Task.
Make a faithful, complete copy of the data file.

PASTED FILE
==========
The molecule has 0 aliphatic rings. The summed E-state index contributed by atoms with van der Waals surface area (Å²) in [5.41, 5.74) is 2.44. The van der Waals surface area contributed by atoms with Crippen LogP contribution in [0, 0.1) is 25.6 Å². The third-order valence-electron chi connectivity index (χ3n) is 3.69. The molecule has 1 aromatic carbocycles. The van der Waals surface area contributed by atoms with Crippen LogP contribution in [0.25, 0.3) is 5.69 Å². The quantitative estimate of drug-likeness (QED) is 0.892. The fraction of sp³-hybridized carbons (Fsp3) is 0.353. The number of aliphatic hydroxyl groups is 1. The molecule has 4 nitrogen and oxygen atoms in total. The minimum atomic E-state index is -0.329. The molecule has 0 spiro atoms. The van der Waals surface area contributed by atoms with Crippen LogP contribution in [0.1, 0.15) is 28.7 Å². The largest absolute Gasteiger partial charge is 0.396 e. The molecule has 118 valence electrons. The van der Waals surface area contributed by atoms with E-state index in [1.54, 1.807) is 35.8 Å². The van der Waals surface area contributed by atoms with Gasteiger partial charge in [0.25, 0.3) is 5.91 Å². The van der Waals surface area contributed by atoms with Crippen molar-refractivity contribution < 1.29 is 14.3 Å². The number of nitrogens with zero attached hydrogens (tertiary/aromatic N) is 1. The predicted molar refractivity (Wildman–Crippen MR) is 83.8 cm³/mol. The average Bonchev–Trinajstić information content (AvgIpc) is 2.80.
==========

The molecule has 0 aliphatic rings. The summed E-state index contributed by atoms with van der Waals surface area (Å²) in [5.41, 5.74) is 2.44. The van der Waals surface area contributed by atoms with Crippen LogP contribution in [0, 0.1) is 25.6 Å². The third-order valence-electron chi connectivity index (χ3n) is 3.69. The molecule has 1 aromatic carbocycles. The van der Waals surface area contributed by atoms with Crippen LogP contribution in [0.25, 0.3) is 5.69 Å². The quantitative estimate of drug-likeness (QED) is 0.892. The fraction of sp³-hybridized carbons (Fsp3) is 0.353. The number of aliphatic hydroxyl groups is 1. The molecule has 4 nitrogen and oxygen atoms in total. The minimum atomic E-state index is -0.329. The molecule has 0 spiro atoms. The van der Waals surface area contributed by atoms with Crippen LogP contribution in [0.1, 0.15) is 28.7 Å². The largest absolute Gasteiger partial charge is 0.396 e. The molecule has 118 valence electrons. The van der Waals surface area contributed by atoms with E-state index in [1.54, 1.807) is 35.8 Å². The van der Waals surface area contributed by atoms with Gasteiger partial charge in [0.25, 0.3) is 5.91 Å². The van der Waals surface area contributed by atoms with Crippen molar-refractivity contribution < 1.29 is 14.3 Å². The number of nitrogens with zero attached hydrogens (tertiary/aromatic N) is 1. The predicted molar refractivity (Wildman–Crippen MR) is 83.8 cm³/mol. The average Bonchev–Trinajstić information content (AvgIpc) is 2.80.